- Sunday, August 24, 2014

What's the difference between synthetic biology and bioengineering

Synthetic biology and bioengineering are two interrelated terms that refer to different aspects of the biotechnology landscape. To get a clearer picture, it's useful to try to break down what they can mean and how to think about them.

Bioengineering is a general term for a wide range of engineering disciplines aiming to incorporate existing biological systems into engineer processes. The range of subjects can be anywhere from agricultural management, to energy production, pharmaceutical production or tissue engineering.

Synthetic biology, on the other hand, is a much more specific set of techniques in the larger field of bioengineering. Synthetic biology is an emerging biotech field that hopes to allow scientists and engineers to design organisms to suit particular needs not already found in nature. With the techniques of synthetic biology, researchers are hoping to make more far-reaching impacts on problems like affordable drug synthesis, ecological remediation, or even bioluminescent street lighting.

In this sense, bioengineering generally encompasses modification of existing strategies and technologies, while synthetic biology presents a fundamentally new and unexplored potential to expand the realm of bioengineering problems.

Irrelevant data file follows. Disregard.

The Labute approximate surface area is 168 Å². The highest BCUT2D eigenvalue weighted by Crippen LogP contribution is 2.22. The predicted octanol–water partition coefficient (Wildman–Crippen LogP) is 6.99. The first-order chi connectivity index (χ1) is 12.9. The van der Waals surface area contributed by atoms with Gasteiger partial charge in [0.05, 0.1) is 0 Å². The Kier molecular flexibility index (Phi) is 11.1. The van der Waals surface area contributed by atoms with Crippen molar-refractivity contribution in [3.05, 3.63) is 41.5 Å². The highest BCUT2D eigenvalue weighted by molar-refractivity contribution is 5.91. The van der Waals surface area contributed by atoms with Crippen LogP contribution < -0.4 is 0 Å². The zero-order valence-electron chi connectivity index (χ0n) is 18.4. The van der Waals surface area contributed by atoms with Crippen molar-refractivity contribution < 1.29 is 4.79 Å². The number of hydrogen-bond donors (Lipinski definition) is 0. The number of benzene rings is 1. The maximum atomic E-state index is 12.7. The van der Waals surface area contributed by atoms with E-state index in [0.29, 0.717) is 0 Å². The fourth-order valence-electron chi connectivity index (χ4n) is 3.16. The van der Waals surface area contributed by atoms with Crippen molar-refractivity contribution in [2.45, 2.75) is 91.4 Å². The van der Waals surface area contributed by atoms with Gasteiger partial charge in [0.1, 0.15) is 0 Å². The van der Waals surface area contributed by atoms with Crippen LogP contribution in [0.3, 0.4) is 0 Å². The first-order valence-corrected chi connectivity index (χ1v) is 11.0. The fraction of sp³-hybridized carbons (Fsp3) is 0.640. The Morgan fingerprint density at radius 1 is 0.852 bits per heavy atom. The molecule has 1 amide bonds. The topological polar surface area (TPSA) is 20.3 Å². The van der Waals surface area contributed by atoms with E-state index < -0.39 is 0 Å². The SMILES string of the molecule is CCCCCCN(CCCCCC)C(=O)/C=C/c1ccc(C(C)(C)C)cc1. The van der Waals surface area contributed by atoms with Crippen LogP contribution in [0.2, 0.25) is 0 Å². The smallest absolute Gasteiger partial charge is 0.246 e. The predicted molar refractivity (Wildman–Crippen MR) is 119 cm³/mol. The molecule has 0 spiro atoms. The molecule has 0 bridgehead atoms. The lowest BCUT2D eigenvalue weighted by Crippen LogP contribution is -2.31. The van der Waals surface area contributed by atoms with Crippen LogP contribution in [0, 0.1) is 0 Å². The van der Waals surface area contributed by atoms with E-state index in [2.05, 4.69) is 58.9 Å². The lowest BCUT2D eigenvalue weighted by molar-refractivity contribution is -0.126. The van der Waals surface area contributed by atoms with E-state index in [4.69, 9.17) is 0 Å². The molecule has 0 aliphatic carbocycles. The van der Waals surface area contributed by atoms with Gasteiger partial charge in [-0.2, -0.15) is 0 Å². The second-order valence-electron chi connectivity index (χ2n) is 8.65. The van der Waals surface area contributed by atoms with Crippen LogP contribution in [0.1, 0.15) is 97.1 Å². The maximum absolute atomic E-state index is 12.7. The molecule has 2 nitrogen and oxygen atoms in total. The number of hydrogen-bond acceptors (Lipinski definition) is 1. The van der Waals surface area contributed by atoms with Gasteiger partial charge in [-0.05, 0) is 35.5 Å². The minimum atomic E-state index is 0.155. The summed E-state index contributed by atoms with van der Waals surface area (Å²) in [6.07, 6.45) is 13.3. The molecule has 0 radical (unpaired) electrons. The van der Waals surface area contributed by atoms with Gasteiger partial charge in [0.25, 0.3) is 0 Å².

An analogy with mechanical engineering

Synthetic biology is being developed as a way to streamline and standardize bioengineering processes. In this sense, we can picture it by analogy with mechanical engineering in the late 19th and early 20th century.

During the late 19th century, makers of clocks, sewing machines, and rifles were all developing the concept of interchangeable parts, allowing a hassle-free reuse of parts in the construction of products. Later, innovators like Henry Ford, began streamlining the process of manufacturing with the assembly line. This so-called "American system" of manufacturing opened the door to lower costs and higher rates of production than were possible before. This made these products more available and led to greater innovation as technologies spread.

In a similar fashion, the synthetic biology revolution hopes to standardize a "biological parts list" for bioengineering, similar to the interchangeable parts of the industrial revolution. At the same time, the overall biotech sector is looking to streamline and mechanize their development processes, much like the assembly line of Henry Ford.

Someday, one and the same

In short, synthetic biologists want to standardize bioengineering techniques to allow cheaper production, simpler innovation, better intellectual property protections, and clearer regulations. If that happens, there may very well be no distinction between synthetic biology and bioengineering.

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